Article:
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Day Three: Hanging out with the cows and goats on RusoAlp

Today, we got the full Alp experience. From a white knuckle car ride up and down a mountain ’road’, to watching the family flip cheese, to dodging cow pats in the milking parlour, to standing in the melting snow of a true Alpine meadow.

The Alp we visited today was RuosAlp, a family run dairy and cheesemaking facility where they make Alpkase and small format goat cheese.

Max and Monica are the mum and dad, who have the most positive and energetic disposition, their daughter Nina is in love with the alpine lifestyle and the herd, and the 12 year old Remo zooms around on his bike herding cows, repairing the roof - and is indispensable the operation. At 12.

This may seem obvious, but Alps are high. So far on the trip we’ve been mostly in the foothills. Now we entered the real Alps (Bernese Alps). The temperature drops, the snow still lingers (in June) and the roads/tracks get narrow with steep drop offs.

At some point the old tarmac road turns into gravel, which turns into dirt. We didn’t get as far as where it turned into grass.

But no matter how ‘spectacular’ the drive up or down was, the broad smiles and warm welcome from the family made the world seem better, less shaky and smaller again.

They shared their lunch of Aplkase, Alp butter, Alp yoghurt, homemade bread and charcuterie, minestrone soup (and glasses of raw milk) and talked about their lives on the alp, with the herds and making the cheese.

After sharing the first goat cheese/geisskase of the year (firm yet flexible, and mild with hints of goat). Everyone lept into action, as it was cheese turning time. The mornings milk had already been turned into cheese, and placed in moulds, and then pressed. To ensure an equal curd structure and drainage, cheese are best flipped during pressing (and ageing). As you can see it takes a family to flip the cheese, which occurred in their cheesemaking room. A large steel-jacketed vat none corner for Alpkase, a smaller vat in the other corner for the goat cheese.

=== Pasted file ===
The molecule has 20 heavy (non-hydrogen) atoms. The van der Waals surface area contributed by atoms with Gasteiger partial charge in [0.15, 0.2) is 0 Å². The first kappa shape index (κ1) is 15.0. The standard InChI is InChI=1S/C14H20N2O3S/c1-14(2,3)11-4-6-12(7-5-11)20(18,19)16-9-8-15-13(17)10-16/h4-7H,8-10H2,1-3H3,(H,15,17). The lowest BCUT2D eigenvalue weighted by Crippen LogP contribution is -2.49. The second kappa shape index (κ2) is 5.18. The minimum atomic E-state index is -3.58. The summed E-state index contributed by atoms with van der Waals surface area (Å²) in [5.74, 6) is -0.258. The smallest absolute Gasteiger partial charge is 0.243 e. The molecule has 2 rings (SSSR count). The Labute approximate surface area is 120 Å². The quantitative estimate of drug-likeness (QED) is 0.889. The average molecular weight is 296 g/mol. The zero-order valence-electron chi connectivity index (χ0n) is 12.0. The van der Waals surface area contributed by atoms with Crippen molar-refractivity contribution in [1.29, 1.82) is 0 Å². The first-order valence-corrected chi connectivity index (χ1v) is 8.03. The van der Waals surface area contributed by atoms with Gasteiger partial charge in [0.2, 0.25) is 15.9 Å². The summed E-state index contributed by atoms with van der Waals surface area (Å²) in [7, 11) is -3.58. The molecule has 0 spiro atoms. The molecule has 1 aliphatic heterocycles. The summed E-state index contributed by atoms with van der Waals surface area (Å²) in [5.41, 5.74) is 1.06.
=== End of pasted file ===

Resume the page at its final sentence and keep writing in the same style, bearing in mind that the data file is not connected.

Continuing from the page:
After a few action packed minutes, Max then took us to the first of his again caves, just outside from the kitchen. There were a number of this year's Alpkase, and this year's Geisskase (goat).

In the cave, they also kept their brine bath, and brushing machine. The Alpkase are placed in brine for 4 hours, and then placed on the shelves, where they start to dry and age. The wheels are flipped everyday, and brushed every so often, by a machine which looks like an automatic shoe-shiner.

One of the unique characteristics of the Alpkase from Ruos Alp, is that the Alpkase they make is a lot softer than most Alpkase. The reason is that they leave their cheeses up in the Alp to age over winter. When the snow covers the Alp, and covers the dairy and caves in 2 metres of snow, the temperature drops to, and stays at, a constant 4 C — much lower than the usual 12-15C that you’d find in a regular wcave. The result is that ageing is essentially stopped and restarts in the spring thaw. Last year's cheese therefore is actually softer than your normal - but still with all the flavors, which come from the rich Alpine milk.

The next stop was to see the high Alpine meadow, and then watch the goat and cows being brought in from the fields.

A panorama of the high Alpine meadow, only a few days after thawing fully.

Although the high alpine meadow wasn't particularly green, the little flowers were already starting to bloom, even though it was only a few days after the snow had retreated. In the short amount of time available, the vegetation was going to make the most of the time it had!

Back down the Alp, we joined the family as they coaxed, and called the goats into the milking parlour for their evening milking. It was a wonderful sight to see to small girls, driving a herd of rather unwilling goats to get milked. In the end, I think, both the goats, and the girls had fun doing it.

The cows were scattered across the opposite side of the valley, and before the goat herding started, Remo had already ridden his bike across the valley to call, and herd these gentle, if not confused and stubborn animals up the hill towards the milking parlour, where Max and Nina waited. The call he used was is similar to the one you can hear in the goat video. Once the cows got moving on the road, they knew where they were going, and pretty much led themselves in the procession you can see in the video below.

One in the parlour, Nina and Max hooked them up to the milking machines, pumped the milk into the urns, and loaded them into the car to go up to the cheesemaking hut for storage until tomorrow.

It was a full day at the Alp, and we really felt a connection and admiration to the love and hard work each of the family member gave to the Alp, but it was with a smile that we said our fair wells - and risked another descent down a dodgy Alpine road.

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